In the second scenario, an LQR optimal controller is designed to approximate the state feedback gain vector. The LQR controller is designed using M-file and Simulink. The block diagram and the frequency deviation response are shown in Figures 5 and 6 respectively. Table 3 summarizes the obtained results. However, the optimal gain vector k=[6.41 1.10 -112.60] is obtained at end of simulation.

**Figure**

**5**. LQR block diagram

**Figure**

**6**. Frequency deviation of 2nd scenario for LFC with LQR

**4.3. Third Scenario**

A complete reference should contain the name(s) of the author(s) and/or editor(s), the title of the article, the name of the book or conference proceedings where appropriate, and bibliographic information about the article such as the name of the publisher, the city of publication, and the page numbers. The basic concept is that the reference should be sufficiently complete so that the reader could readily find the reference and can judge the authority and objectivity of the reference.

In the third scenario, an optimal controller based on Legendre wavelet function is obtained using the approximation techniques to design the feedback gain vector K** **by converting the problem into a quadratic form that can be easily solved using Matlab. Furthermore, approximation via Legendre function is based on two factors: the order of Legendre polynomial (M) and the positive integer scaling parameter (K) which increases the accuracy of approximation proportionally. In this paper, the problem is solved for M=4, K=2 and M=6, K=2. Figures 7 and 8 illustrate the response of LFC for M=4 and M=6 respectively; while Table 4 summaries the obtained results.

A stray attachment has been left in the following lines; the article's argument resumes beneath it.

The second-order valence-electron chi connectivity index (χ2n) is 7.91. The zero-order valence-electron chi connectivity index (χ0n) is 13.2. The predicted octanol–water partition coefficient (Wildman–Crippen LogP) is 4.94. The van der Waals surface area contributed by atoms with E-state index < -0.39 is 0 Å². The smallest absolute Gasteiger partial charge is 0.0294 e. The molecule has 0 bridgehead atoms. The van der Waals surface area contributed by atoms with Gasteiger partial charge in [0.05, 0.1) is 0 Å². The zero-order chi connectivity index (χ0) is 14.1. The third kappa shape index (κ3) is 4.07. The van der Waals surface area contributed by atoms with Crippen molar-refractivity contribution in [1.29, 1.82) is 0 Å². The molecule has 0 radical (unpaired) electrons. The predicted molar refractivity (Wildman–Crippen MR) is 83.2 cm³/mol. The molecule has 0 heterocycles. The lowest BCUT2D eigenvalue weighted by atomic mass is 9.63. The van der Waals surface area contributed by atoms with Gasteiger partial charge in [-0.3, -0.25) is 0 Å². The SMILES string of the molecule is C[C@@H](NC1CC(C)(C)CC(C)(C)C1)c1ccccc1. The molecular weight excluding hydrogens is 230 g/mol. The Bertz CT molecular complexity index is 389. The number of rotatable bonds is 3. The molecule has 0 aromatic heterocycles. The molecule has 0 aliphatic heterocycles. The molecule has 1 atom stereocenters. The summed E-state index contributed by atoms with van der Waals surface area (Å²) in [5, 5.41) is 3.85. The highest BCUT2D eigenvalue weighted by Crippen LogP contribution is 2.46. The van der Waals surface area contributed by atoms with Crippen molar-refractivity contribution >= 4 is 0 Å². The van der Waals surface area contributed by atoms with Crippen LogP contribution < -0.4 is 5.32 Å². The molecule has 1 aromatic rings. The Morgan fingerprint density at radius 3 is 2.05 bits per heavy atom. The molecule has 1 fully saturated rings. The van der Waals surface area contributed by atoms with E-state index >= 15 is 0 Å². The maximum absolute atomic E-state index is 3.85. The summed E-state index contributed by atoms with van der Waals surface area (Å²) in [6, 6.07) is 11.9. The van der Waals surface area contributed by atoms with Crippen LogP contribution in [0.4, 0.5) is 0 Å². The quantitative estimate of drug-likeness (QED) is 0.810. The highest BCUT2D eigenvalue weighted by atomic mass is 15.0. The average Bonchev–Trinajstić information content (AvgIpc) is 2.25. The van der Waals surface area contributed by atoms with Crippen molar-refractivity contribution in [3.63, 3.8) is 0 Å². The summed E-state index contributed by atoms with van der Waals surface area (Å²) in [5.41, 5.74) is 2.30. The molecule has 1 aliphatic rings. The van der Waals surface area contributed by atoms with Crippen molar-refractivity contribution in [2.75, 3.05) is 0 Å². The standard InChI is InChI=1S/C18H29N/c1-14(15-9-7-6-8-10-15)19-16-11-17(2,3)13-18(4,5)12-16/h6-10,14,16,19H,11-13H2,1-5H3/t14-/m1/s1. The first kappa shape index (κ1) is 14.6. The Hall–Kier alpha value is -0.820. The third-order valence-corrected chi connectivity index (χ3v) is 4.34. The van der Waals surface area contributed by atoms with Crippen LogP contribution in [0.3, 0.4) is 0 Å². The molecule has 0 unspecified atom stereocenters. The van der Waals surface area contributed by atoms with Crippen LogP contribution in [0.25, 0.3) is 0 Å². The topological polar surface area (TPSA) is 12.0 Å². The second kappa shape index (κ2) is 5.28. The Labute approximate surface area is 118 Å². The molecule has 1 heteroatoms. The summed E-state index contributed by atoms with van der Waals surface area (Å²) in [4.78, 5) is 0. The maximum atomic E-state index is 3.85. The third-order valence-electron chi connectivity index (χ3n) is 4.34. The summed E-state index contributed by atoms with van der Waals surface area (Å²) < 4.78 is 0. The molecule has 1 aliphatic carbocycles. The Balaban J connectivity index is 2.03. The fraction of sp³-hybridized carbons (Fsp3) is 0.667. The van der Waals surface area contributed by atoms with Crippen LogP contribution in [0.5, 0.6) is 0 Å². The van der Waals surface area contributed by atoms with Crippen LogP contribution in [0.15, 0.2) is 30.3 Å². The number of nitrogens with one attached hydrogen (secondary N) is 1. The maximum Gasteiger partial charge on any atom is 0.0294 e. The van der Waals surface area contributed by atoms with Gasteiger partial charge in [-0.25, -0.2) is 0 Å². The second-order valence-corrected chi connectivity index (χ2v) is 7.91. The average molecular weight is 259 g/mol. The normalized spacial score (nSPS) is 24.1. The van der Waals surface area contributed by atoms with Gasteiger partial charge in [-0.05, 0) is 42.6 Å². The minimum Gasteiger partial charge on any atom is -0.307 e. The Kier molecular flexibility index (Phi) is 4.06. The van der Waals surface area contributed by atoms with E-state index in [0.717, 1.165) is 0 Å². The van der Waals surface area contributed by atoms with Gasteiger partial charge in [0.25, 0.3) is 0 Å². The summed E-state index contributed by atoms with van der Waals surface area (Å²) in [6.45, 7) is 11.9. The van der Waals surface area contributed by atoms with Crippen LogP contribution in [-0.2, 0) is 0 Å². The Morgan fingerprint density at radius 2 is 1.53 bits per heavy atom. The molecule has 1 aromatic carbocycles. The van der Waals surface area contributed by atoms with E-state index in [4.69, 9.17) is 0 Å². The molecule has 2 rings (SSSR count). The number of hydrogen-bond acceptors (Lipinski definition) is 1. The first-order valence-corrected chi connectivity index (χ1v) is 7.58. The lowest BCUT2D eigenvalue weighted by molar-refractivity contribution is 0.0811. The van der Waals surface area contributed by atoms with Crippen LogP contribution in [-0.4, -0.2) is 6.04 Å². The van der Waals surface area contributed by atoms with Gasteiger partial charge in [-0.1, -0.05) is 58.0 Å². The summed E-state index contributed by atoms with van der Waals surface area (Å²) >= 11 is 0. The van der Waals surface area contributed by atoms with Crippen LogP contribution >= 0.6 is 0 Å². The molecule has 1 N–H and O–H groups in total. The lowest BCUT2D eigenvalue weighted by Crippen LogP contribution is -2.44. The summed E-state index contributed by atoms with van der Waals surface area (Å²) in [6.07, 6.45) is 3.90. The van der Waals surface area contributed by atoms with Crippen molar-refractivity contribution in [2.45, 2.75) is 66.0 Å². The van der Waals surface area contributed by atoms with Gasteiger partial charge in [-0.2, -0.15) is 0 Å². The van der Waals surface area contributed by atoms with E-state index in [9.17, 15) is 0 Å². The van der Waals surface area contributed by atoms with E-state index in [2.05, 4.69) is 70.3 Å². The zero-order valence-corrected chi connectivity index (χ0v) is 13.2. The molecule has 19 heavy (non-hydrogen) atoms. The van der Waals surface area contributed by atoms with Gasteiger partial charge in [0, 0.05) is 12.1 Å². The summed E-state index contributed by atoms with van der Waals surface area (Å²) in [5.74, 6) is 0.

**Figure**

**7.**Frequency deviation of third scenario for LFC via Legendre function at M=4, K=2

As seen from Table 5, we can conclude that the optimal controller via Legendre wavelet function provides better performance and response than LQR. Both controllers offer the same settling time , but the Legendre wavelet function controller gives better performance in terms of the frequency deviation and steady state error by fifteen times less than LQR.

**Figure**

**8.**Frequency deviation of third scenario for LFC via Legendre function at M=6, K=2

### 5. Conclusion

In this paper, a new optimal controller via Legendre wavelet function was proposed. A comparison was made between an LQR optimal controller and an optimal controller based on Legendre wavelet function in terms of performance aspect in single areas power systems. Simulation results showed that the optimal controller based on Legendre wavelet function approximation method outperformed the LQR controller in terms of less frequency deviation and steady state error; while both had the same settling time. A numerical example demonstrated the effectiveness of the proposed optimal control via Legendre wavelets function over LQR control.